Chicago SWAT Teams Pay Dispute with City, Could Affect Response Time

The Chicago Police SWAT team is warning police brass that starting next week, they’ll no longer take their gear home with them, and emergency response times will likely suffer.

The SWAT officers say at the end of their shifts, they’ll drop their gear at a West Side police facility, which they would have to return to on their way to an emergency.

It’s all part of an ongoing pay dispute between the SWAT team and the city.

“The issue is the city, or the department is requiring us to take our gear home,” said Chicago Police Officer Robert Bartlett, who is the plaintiff.

Three years ago, Bartlett, then a member of the SWAT team, filed a lawsuit claiming that SWAT officers weren’t getting the pay they were entitled to. Every night they take home large amounts of gear, often in their personal vehicles.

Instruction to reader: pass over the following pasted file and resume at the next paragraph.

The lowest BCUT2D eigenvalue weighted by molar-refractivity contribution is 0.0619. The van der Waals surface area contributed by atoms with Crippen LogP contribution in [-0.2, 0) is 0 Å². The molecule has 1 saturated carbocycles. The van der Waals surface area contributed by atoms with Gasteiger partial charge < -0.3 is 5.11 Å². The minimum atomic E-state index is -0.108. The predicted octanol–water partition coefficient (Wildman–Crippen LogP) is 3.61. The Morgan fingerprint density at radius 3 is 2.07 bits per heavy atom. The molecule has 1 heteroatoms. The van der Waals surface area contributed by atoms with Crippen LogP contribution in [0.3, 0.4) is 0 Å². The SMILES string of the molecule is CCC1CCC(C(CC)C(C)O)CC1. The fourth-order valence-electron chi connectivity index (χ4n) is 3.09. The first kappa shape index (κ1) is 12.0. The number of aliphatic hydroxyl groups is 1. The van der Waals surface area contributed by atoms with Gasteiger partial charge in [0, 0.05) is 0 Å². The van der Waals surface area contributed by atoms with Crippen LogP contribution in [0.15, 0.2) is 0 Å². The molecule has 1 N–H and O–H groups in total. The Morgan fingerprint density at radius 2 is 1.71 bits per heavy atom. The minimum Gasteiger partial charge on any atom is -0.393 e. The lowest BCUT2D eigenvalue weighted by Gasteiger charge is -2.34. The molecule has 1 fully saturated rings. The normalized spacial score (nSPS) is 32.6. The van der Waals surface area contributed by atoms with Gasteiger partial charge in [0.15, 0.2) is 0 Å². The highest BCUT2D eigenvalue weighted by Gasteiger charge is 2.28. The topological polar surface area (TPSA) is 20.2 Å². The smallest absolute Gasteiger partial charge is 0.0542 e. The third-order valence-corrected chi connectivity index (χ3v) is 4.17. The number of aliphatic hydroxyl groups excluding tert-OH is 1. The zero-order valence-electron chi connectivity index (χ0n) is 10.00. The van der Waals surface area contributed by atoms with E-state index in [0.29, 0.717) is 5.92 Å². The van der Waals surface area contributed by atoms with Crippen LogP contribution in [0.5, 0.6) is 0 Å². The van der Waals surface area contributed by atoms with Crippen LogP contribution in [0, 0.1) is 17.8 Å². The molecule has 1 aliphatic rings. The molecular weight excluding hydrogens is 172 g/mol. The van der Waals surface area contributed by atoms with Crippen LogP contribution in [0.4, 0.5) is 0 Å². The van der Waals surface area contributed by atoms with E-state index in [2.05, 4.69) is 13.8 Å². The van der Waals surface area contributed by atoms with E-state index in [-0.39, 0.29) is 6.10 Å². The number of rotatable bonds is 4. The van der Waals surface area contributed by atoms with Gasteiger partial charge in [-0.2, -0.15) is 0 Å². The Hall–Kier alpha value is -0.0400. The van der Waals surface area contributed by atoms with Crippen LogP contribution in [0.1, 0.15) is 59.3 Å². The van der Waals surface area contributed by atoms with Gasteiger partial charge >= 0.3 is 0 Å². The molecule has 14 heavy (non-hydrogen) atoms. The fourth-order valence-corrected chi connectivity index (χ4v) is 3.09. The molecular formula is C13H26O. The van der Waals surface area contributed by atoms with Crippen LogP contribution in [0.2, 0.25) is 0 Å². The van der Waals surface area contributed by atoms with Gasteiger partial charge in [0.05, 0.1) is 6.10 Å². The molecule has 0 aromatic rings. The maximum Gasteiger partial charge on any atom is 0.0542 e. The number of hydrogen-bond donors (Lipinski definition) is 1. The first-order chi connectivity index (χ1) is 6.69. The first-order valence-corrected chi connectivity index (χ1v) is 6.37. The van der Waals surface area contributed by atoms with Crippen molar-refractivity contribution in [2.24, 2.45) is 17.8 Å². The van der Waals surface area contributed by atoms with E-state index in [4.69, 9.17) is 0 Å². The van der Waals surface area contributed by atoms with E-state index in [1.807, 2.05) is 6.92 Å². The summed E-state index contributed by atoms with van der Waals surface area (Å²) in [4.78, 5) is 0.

“Basically, you’re still working until you get home and put that gear away. So they should be compensating for, they should be compensating us for that, but they won’t,” Bartlett said.

The department does provide some squad cars, but SWAT officers say they’re run-down vehicles where they can’t safely store gear overnight.

SWAT officers say the city’s most recent move in the dispute is to tell them that they don’t have to take their gear home with them every night, and that instead they can store it here at the Homan Square police complex on the city’s West Side.

SWAT officers say they’ll start doing that on May 26, even though having to drive to Homan Square will greatly delay their response times. The SWAT team sent a memo to their superiors, saying they want the city to be aware of the consequences.

“The carnage could be worse, more deaths, more injuries,” Bartlett said.

A police spokesperson says the department is committed to public safety and that SWAT officers will still be on patrol and on call 24 hours a day. The department is also looking at giving the SWAT unit some additional take-home vehicles.

Bartlett’s lawsuit is a class action and he is the representative for about 100 current and former SWAT officers.

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